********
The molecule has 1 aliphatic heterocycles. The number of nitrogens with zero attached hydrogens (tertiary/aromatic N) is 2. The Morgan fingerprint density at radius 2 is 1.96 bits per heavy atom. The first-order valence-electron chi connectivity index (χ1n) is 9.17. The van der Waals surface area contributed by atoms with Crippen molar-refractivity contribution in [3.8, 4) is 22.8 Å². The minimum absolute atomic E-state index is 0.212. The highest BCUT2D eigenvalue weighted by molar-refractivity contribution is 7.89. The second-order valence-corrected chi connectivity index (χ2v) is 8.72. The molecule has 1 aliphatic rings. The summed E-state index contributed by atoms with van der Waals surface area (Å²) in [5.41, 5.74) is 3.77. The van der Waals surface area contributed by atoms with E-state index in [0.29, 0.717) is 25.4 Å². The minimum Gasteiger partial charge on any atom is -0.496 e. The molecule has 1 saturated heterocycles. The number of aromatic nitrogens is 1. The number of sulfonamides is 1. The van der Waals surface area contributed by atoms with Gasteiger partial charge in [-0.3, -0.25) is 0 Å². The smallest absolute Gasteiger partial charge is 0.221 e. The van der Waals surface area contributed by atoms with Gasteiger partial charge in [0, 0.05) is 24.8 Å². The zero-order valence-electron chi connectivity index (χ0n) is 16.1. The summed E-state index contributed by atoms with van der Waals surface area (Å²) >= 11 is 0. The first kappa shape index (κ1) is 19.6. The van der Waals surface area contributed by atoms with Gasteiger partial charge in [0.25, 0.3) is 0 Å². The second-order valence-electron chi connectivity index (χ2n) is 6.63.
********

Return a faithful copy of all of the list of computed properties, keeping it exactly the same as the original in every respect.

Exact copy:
The molecule has 1 aliphatic heterocycles. The number of nitrogens with zero attached hydrogens (tertiary/aromatic N) is 2. The Morgan fingerprint density at radius 2 is 1.96 bits per heavy atom. The first-order valence-electron chi connectivity index (χ1n) is 9.17. The van der Waals surface area contributed by atoms with Crippen molar-refractivity contribution in [3.8, 4) is 22.8 Å². The minimum absolute atomic E-state index is 0.212. The highest BCUT2D eigenvalue weighted by molar-refractivity contribution is 7.89. The second-order valence-corrected chi connectivity index (χ2v) is 8.72. The molecule has 1 aliphatic rings. The summed E-state index contributed by atoms with van der Waals surface area (Å²) in [5.41, 5.74) is 3.77. The van der Waals surface area contributed by atoms with E-state index in [0.29, 0.717) is 25.4 Å². The minimum Gasteiger partial charge on any atom is -0.496 e. The molecule has 1 saturated heterocycles. The number of aromatic nitrogens is 1. The number of sulfonamides is 1. The van der Waals surface area contributed by atoms with Gasteiger partial charge in [-0.3, -0.25) is 0 Å². The smallest absolute Gasteiger partial charge is 0.221 e. The van der Waals surface area contributed by atoms with Gasteiger partial charge in [0, 0.05) is 24.8 Å². The zero-order valence-electron chi connectivity index (χ0n) is 16.1. The summed E-state index contributed by atoms with van der Waals surface area (Å²) >= 11 is 0. The first kappa shape index (κ1) is 19.6. The van der Waals surface area contributed by atoms with Gasteiger partial charge in [0.25, 0.3) is 0 Å². The second-order valence-electron chi connectivity index (χ2n) is 6.63.